Found 4 items, similar to drums.
English → Indonesian
drum, gendang, penggebuk
Indonesian → English
drum, oil drum
English → English
n 1: a musical percussion instrument; usually consists of a
hollow cylinder with a membrane stretch across each end
2: the sound of a drum; “he could hear the drums before he
heard the fifes”
3: a bulging cylindrical shape; hollow with flat ends [syn: barrel
4: a cylindrical metal container used for shipping or storage
of liquids [syn: metal drum
5: a hollow cast-iron cylinder attached to the wheel that forms
part of the brakes [syn: brake drum
6: small to medium-sized bottom-dwelling food and game fishes
of shallow coastal and fresh waters that make a drumming
noise [syn: drumfish
v 1: make a rhythmic sound; “Rain drummed against the
; “The drums beat all night”
2: play a percussion instrument
3: study intensively, as before an exam; “I had to bone up on
my Latin verbs before the final exam”
, grind away
, bone up
, get up
, mug up
, swot up
English → English
, a. [L. sci[ae]na a kind of fish (fr.
Gr. ?) + -oid.] (Zo["o]l.)
Of or pertaining to the Sci[ae]nid[ae]
, a family of
carnivorous marine fishes which includes the meagre (Sciaena umbra
or Sciaena aquila
), and fish of the drum
families. The croaker
is so called because it may
make a croaking noise by use of its bladder; the Atlantic croaker
, formerly Micropogon undulatus
) and the squeteague are a members of the croaker
family, and the kingfish
is a drum.
[1913 Webster +PJC]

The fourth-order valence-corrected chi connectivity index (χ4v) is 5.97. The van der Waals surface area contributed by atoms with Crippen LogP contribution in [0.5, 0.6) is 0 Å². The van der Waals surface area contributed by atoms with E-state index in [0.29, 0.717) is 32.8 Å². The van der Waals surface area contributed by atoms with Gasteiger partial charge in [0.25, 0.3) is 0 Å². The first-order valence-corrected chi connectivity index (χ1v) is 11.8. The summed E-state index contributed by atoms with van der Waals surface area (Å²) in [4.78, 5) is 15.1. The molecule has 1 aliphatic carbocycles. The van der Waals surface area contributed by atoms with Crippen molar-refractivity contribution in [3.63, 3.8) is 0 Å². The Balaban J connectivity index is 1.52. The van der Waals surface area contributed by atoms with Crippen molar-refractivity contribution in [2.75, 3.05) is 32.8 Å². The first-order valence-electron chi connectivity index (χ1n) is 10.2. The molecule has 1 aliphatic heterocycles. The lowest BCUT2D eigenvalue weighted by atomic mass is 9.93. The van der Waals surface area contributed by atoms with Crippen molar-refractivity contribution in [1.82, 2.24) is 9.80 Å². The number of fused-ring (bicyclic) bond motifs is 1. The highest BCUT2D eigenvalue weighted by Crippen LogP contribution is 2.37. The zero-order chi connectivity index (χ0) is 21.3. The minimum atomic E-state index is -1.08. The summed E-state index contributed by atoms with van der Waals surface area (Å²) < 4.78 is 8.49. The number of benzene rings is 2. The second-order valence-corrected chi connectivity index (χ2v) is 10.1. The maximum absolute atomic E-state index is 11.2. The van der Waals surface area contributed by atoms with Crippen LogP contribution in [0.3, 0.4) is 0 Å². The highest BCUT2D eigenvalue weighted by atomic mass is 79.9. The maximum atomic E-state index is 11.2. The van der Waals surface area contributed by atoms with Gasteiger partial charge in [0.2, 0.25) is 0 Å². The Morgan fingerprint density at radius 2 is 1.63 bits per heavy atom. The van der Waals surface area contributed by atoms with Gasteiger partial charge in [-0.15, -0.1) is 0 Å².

1. A swaying, irregular motion.
2. A burglar's or thief's booty; boodle. [Cant or Slang]
(a) A tramping bushman's luggage, rolled up either in
canvas or in a blanket so as to form a long bundle,
and carried on the back or over the shoulder; --
called also a bluey
, or a drum
(b) Any bundle of luggage similarly rolled up; hence,
luggage in general.
He tramped for years till the swag he bore
seemed part of himself. --Lawson.
[Webster 1913 Suppl.]
(v[=a]s or v[aum]z; 277), n. [F. vase; cf. Sp. & It.
vaso; fr. L. vas, vasum. Cf. Vascular
1. A vessel adapted for various domestic purposes, and
anciently for sacrificial uses; especially, a vessel of
antique or elegant pattern used for ornament; as, a
porcelain vase; a gold vase; a Grecian vase. See Illust.
of Portland vase
, under Portland
No chargers then were wrought in burnished gold,
Nor silver vases took the forming mold. --Pope.
(a) A vessel similar to that described in the first
definition above, or the representation of one in a
solid block of stone, or the like, used for an
ornament, as on a terrace or in a garden. See Illust.
(b) The body, or naked ground, of the Corinthian and
Composite capital; -- called also tambour
Note: Until the time of Walker (1791), vase was made to rhyme
with base,, case, etc., and it is still commonly so
pronounced in the United States. Walker made it to
rhyme with phrase, maze, etc. Of modern English
practice, Mr. A. J. Ellis (1874) says: ``Vase has four
pronunciations in English: v[add]z, which I most
commonly say, is going out of use, v["a]z I hear most
frequently, v[=a]z very rarely, and v[=a]s I only know
from Cull's marking. On the analogy of case, however,
it should be the regular sound.'' One wit has noted
that "a v[aum]z is a v[=a]z that costs more than $100."
--?, suggesting that the latter is considered a
3. (Bot.) The calyx of a plant.
1. One who croaks, murmurs, grumbles, or complains
unreasonably; one who habitually forebodes evil.
(a) A small American fish (Micropogon undulatus
), of the
(a) An American fresh-water fish (Aplodinotus grunniens
); -- called also drum
(c) The surf fish of California.
Note: When caught these fishes make a croaking sound; whence
the name, which is often corrupted into crocus.
, n. (Zo["o]l.)
Any fish of the family Sci[ae]nid[ae]
, which makes a loud
noise by means of its air bladder; -- called also drum
Note: The common drumfish (Pogonias chromis
) is a large
species, common south of New Jersey. The southern red
drum or red horse (Sci[ae]na ocellata
), and the
fresh-water drum or croaker (Aplodionotus grunniens
are related species.